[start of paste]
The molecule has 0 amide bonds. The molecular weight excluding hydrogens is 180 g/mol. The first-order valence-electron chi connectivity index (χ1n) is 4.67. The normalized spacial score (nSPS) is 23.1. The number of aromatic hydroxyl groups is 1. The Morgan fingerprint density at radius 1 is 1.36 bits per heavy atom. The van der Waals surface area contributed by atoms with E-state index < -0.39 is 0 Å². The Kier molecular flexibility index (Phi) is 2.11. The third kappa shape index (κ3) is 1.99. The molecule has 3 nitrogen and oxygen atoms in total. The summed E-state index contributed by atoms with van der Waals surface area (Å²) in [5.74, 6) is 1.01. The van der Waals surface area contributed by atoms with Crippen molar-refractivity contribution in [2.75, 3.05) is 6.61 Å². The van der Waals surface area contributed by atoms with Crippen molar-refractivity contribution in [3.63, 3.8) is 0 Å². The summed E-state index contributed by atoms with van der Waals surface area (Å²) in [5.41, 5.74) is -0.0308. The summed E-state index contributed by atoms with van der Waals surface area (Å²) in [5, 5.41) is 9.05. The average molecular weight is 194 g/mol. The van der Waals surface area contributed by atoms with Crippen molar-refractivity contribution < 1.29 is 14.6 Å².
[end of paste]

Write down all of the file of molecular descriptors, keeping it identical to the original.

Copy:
The molecule has 0 amide bonds. The molecular weight excluding hydrogens is 180 g/mol. The first-order valence-electron chi connectivity index (χ1n) is 4.67. The normalized spacial score (nSPS) is 23.1. The number of aromatic hydroxyl groups is 1. The Morgan fingerprint density at radius 1 is 1.36 bits per heavy atom. The van der Waals surface area contributed by atoms with E-state index < -0.39 is 0 Å². The Kier molecular flexibility index (Phi) is 2.11. The third kappa shape index (κ3) is 1.99. The molecule has 3 nitrogen and oxygen atoms in total. The summed E-state index contributed by atoms with van der Waals surface area (Å²) in [5.74, 6) is 1.01. The van der Waals surface area contributed by atoms with Crippen molar-refractivity contribution in [2.75, 3.05) is 6.61 Å². The van der Waals surface area contributed by atoms with Crippen molar-refractivity contribution in [3.63, 3.8) is 0 Å². The summed E-state index contributed by atoms with van der Waals surface area (Å²) in [5.41, 5.74) is -0.0308. The summed E-state index contributed by atoms with van der Waals surface area (Å²) in [5, 5.41) is 9.05. The average molecular weight is 194 g/mol. The van der Waals surface area contributed by atoms with Crippen molar-refractivity contribution < 1.29 is 14.6 Å².